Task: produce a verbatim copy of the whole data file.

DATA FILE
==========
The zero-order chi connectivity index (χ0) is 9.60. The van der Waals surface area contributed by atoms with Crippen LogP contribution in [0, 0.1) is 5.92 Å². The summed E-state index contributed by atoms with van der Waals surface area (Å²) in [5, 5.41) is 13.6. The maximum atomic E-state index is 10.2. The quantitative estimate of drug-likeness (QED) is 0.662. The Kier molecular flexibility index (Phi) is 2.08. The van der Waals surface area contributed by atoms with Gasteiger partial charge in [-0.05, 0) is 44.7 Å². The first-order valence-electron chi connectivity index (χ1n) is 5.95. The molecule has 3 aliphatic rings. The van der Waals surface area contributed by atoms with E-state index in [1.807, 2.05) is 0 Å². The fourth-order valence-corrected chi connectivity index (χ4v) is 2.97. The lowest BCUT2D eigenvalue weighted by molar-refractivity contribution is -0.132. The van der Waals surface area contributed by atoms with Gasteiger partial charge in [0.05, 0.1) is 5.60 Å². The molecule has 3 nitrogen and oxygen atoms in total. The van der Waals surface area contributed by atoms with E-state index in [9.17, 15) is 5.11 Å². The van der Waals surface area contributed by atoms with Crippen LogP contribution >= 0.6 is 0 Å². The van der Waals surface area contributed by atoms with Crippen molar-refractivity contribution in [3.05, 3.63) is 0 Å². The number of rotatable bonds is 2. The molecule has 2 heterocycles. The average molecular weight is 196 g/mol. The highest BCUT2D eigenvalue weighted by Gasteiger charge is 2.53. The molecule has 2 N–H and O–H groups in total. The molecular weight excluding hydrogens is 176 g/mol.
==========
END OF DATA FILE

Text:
The zero-order chi connectivity index (χ0) is 9.60. The van der Waals surface area contributed by atoms with Crippen LogP contribution in [0, 0.1) is 5.92 Å². The summed E-state index contributed by atoms with van der Waals surface area (Å²) in [5, 5.41) is 13.6. The maximum atomic E-state index is 10.2. The quantitative estimate of drug-likeness (QED) is 0.662. The Kier molecular flexibility index (Phi) is 2.08. The van der Waals surface area contributed by atoms with Gasteiger partial charge in [-0.05, 0) is 44.7 Å². The first-order valence-electron chi connectivity index (χ1n) is 5.95. The molecule has 3 aliphatic rings. The van der Waals surface area contributed by atoms with E-state index in [1.807, 2.05) is 0 Å². The fourth-order valence-corrected chi connectivity index (χ4v) is 2.97. The lowest BCUT2D eigenvalue weighted by molar-refractivity contribution is -0.132. The van der Waals surface area contributed by atoms with Gasteiger partial charge in [0.05, 0.1) is 5.60 Å². The molecule has 3 nitrogen and oxygen atoms in total. The van der Waals surface area contributed by atoms with E-state index in [9.17, 15) is 5.11 Å². The van der Waals surface area contributed by atoms with Crippen LogP contribution >= 0.6 is 0 Å². The van der Waals surface area contributed by atoms with Crippen molar-refractivity contribution in [3.05, 3.63) is 0 Å². The number of rotatable bonds is 2. The molecule has 2 heterocycles. The average molecular weight is 196 g/mol. The highest BCUT2D eigenvalue weighted by Gasteiger charge is 2.53. The molecule has 2 N–H and O–H groups in total. The molecular weight excluding hydrogens is 176 g/mol.